Section 5 - Owners of Land
1 In the previous section, the Review Group considered the need for an effective and efficient system for recording who owns the land in Scotland. In this Section, the Group considers whether there should be any new limits on who should be able to register a title to own land in Scotland.
2 In Scotland, as in other countries, there are legal limits as to who is entitled to own land. While owners can be either natural or legal persons, a basic requirement to hold title to land in Scotland is contractual capacity. Individuals can be excluded, for example, on the grounds of insanity, and legal persons have to have a legal identity recognised in Scots law. Thus, for example, unincorporated associations do not have sufficient legal identity and titles are therefore held in the name of their office bearers. Owners can also become disqualified from continuing to hold title (for example, a natural person who becomes insane).
3 A particular topic that is raised in the context of limiting who can own land in Scotland, is the lack of traceability and accountability of some legal bodies based overseas that own land here. While this issue has usually emerged in a specific case, it is also now part of wider concerns about the traceability and accountability of corporate bodies because of tax fraud and tax evasion.
4 The link between those wider concerns and land ownership in Scotland is illustrated by the following quote from the debate in the House of Commons in June 2013, about an EU Council resolution in May 2013 to combat "tax fraud, tax evasions and aggressive tax planning". 
- Mr Ian Davidson MP: I welcome the statement from the European Council and the Government, which says that proper information on 'who really owns and controls every company' will be provided. Will the Government co-operate with the Scottish Affairs Committee in establishing who owns and controls the great landed estates in Scotland, in order that they can minimise both tax avoidance and subsidy milking?
- The Prime Minister: That is the intention of this move. Having all countries sign up to an action plan for putting together registers of beneficial ownership by companies and the rest of it will help tax authorities to make sure that people are paying tax appropriately. That is a debate that we are leading at the G8 and in the European Union.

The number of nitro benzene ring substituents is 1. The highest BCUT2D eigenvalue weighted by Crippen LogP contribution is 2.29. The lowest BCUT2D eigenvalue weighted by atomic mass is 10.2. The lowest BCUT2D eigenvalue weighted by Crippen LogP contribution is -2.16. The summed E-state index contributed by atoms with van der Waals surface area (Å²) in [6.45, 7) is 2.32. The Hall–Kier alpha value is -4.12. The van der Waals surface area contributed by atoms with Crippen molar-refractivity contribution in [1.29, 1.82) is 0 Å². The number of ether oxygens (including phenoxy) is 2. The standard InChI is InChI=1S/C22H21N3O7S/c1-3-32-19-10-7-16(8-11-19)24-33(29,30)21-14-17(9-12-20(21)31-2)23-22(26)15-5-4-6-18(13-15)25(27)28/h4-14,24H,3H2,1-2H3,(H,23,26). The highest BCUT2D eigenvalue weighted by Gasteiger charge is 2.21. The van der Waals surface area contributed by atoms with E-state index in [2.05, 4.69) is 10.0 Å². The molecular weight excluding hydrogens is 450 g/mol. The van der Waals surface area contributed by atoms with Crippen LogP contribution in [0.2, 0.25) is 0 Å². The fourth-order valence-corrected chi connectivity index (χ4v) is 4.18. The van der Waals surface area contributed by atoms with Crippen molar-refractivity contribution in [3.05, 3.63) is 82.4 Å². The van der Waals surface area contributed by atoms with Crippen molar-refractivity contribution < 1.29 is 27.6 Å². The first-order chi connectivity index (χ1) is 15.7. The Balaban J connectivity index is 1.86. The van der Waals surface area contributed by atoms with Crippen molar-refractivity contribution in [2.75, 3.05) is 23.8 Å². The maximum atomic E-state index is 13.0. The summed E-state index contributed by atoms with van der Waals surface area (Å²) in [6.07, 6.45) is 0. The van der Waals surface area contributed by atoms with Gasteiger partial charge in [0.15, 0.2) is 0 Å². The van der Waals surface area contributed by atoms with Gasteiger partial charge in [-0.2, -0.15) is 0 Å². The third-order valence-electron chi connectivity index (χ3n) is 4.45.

5 Against this background, the Review Group considered whether there might be scope in Scots law to exclude certain types of overseas bodies from owning land in Scotland, in the interests of traceability and accountability. The Group recognises that, beyond the limited existing measures in Scots law, there is a clear presumption against restricting the persons who can hold land in Scotland. This results from Scotland's position within the European Union. In particular, Article 26 of the Treaty on the Functioning of the European Union ( TFEU) states:-
- The Union shall adopt measures with the aim of establishing or ensuring the functioning of the internal market, in accordance with the relevant provisions of the Treaties.
- The internal market shall comprise an area without internal frontiers in which the free movement of goods, persons, services and capital is ensured in accordance with the provisions of the Treaties.
6 The requirement in (2) for the free movement of capital includes the ability to invest in 'land' as what is known as immoveable or heritable property. Significantly, Article 63 of the TFEU also prohibits any restrictions on this movement of capital from countries outside the EU:
Within the framework of the provisions set out in this Chapter, all restrictions on the movement of capital between Member States and between Member States and third countries shall be prohibited.
7 However, this general guarantee of free movement is qualified by Article 345 of the TFEU:
- The Treaties shall in no way prejudice the rules in Member States governing the system of property ownership.
8 This qualification reflects that the EU recognises the wide scope of including third countries in the free movement of capital, and accepts that there can be legitimate national concerns for public policy or security for a member state taking protective measures on these grounds.  Legal cases show that such exceptions to core Treaty principles need to be narrowly construed, proportionate, transparent and subject to judicial review.
9 Within this context, the Review Group identified one potential measure that could improve the traceability and accountability of legal entities with their corporate seats in third party states outside the EU. It appears that a practical step that could be taken in Scots law, would be to make it incompetent to register title to land in the Land Register in any legal entity not registered in a member state of the EU.
10 This proposal does not appear to breach any internal EU requirements and would not bar investment by legal entities in third party countries, as they just need to set up an EU entity to own it. The change, while it would not necessarily reveal the final beneficiary owner of the EU entity, would ensure the entity is governed by EU law and that there are named Directors legally responsible and accountable for the affairs of the company. These benefits might be considered to warrant the change in the public interest.
11 The Review Group recommends that the Scottish Government should make it incompetent for any legal entity not registered in a member state of the European Union to register title to land in the Land Register of Scotland, to improve traceability and accountability in the public interest.